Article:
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Utilizing the MITRE ATT&CK Framework to Minimize Cyber Threats

By John Meyer, VP, Cyber Products and Services

The rise of the remote workforce, the expansion of 5G networks and the booming expansion of new tech into our organizations make cybersecurity more important now than ever before.

While companies continue to bolster their cybersecurity posture, cybercriminals are getting smarter and constantly innovating new ways to gain access and exfiltrate critical organizational data. It appears no matter how much training is provided, the everyday user within an organization may still represent the single largest network vulnerability.

In the new landscape, shared information is constantly moving across a distributed workforce and is touching a range of different technology, from on-prem networks to multi-cloud environments and even personal devices. As a result, the traditional approach of recognizing types of attacks and blocking them at the perimeter is far from sufficient to safeguard an enterprise. The sheer volume of attacks makes identifying every single threat nearly impossible, leaving organizations vulnerable.

For government agencies who are tasked with safeguarding sensitive information, a hardened IT security posture is critical to track suspicious behavior and prevent costly data breaches from critically impacting an enterprise’s operations.

Taking a page from the cybercriminals’ playbook

For federal agencies looking to stay ahead of the evolving cyber threat environment, utilizing established resources that deploy adaptive and proven tactics can help to safeguard their networks.

One such roadmap is the Mitre ATT&CK Framework. The ATT&CK Framework is an actively curated knowledge base of industry threat intelligence which outlines common tactics, approaches and platforms used by cybercriminals The framework is globally-accessible and used as a foundation for the development of specific threat models and methodologies across all industries – private, public and the cybersecurity product and service community.

Because of its widespread use and collaborative resource sharing, the framework emphasizes how important it is for enterprises to start monitoring adversary tactics and suspicious behavior in their data as it enters, circulates and exits its networks.

As cybersecurity has shifted its focus from defending the perimeter to protecting and monitoring data from attack, stronger cyber tools have emerged influenced by the Mitre ATT&CK framework to properly identify and remove these potential cyber threats from within their network.

Stopping cybercriminals from inside your network

With cyber strategy now shifting from simply trying to prevent intruders from network penetration to also identifying and thwarting their efforts post-breach, cyber leaders are actively pursuing software tools that can counter cybercriminal tactics like data exfiltration and malware-based attacks.

These tools adhere to the principles of the ATT&CK Framework by identifying where adversaries are attacking and how. Two solutions enterprises should add to their cyber toolbox are data loss prevention (DLP) and content disarm and reconstruction (CDR). These technologies, when integrated together and used to enhance both inbound and outbound cyber posture can significantly increase the effective catch and kill rate of potential threats entering and leaving their networks.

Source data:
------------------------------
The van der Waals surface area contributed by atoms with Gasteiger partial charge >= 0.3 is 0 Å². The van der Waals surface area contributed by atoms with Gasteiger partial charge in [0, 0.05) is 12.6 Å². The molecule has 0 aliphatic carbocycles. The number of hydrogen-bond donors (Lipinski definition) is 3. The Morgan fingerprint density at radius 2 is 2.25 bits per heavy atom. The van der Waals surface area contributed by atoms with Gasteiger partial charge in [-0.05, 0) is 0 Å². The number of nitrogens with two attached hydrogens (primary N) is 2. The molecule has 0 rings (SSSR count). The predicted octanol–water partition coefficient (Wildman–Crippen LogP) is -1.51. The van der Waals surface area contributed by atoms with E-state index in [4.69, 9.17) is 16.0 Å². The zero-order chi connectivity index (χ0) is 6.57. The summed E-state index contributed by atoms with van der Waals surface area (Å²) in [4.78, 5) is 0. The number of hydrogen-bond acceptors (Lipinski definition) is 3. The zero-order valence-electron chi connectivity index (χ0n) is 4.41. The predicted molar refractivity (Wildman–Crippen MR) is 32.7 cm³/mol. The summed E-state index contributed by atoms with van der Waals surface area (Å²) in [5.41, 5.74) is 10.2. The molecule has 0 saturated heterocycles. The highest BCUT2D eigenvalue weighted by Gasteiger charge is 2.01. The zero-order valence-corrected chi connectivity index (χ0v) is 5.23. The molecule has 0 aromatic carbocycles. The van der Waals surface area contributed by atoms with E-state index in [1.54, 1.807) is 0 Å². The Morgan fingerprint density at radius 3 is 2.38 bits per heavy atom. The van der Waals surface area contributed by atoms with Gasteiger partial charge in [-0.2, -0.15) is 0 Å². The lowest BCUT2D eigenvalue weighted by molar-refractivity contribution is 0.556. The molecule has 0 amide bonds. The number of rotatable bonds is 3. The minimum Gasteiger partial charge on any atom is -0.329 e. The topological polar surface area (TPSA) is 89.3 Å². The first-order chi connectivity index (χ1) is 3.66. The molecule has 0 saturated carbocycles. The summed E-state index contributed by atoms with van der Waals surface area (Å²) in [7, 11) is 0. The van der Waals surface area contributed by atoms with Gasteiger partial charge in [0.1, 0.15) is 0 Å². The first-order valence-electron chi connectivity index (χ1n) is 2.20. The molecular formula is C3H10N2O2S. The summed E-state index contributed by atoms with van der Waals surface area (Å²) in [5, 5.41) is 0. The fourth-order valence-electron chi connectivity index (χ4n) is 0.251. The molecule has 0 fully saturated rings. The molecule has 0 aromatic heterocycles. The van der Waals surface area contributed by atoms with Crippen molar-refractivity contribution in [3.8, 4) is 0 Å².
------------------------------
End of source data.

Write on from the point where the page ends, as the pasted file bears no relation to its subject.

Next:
By actively deploying integrated DLP and CDR, enterprises can identify and mitigate potential harm from malware while ensuring the most critical enterprise data doesn’t leave in the hands of the attacker.

A major benefit of CDR is its ability to cleanse / reconstruct an infected file so that it can continue its journey to its destination in turn, increasing workflow efficiency. For example, CDR allows IT professionals to deactivate all active java script or malware in a -PDF file to produce a cleansed version of the file enabling it to reach its intended end user without disruption.  On the other hand, should cybercriminals gain access to an organization’s systems via a technology breach, DLP can help stop the exfiltration of critical data by potentially catching malicious communications or attempts to access or move data within or outside an organization’s network. When paired together with traditional and non-traditional antivirus and other cyber protection software, integrated CDR and DLP can help mitigate cyberattacks without slowing down an enterprise’s normal operational workflows.


By using technologies that can deliver integrated DLP and CDR, organizations can be proactive in efforts to reduce both their inbound and outbound cyber risk profiles. These capabilities not only help to make an organization more secure from active cyberthreats, but can also help an organization control costs by lowering their cyber liability insurance premiums.

In a world where a variety of cloud-based operations have become the norm—creating increasingly complex IT environments—deploying technologies that can keep track of the file-based data coming into your networks, moving across your networks and exiting your networks is critical to ensuring the safety of your IT environment.

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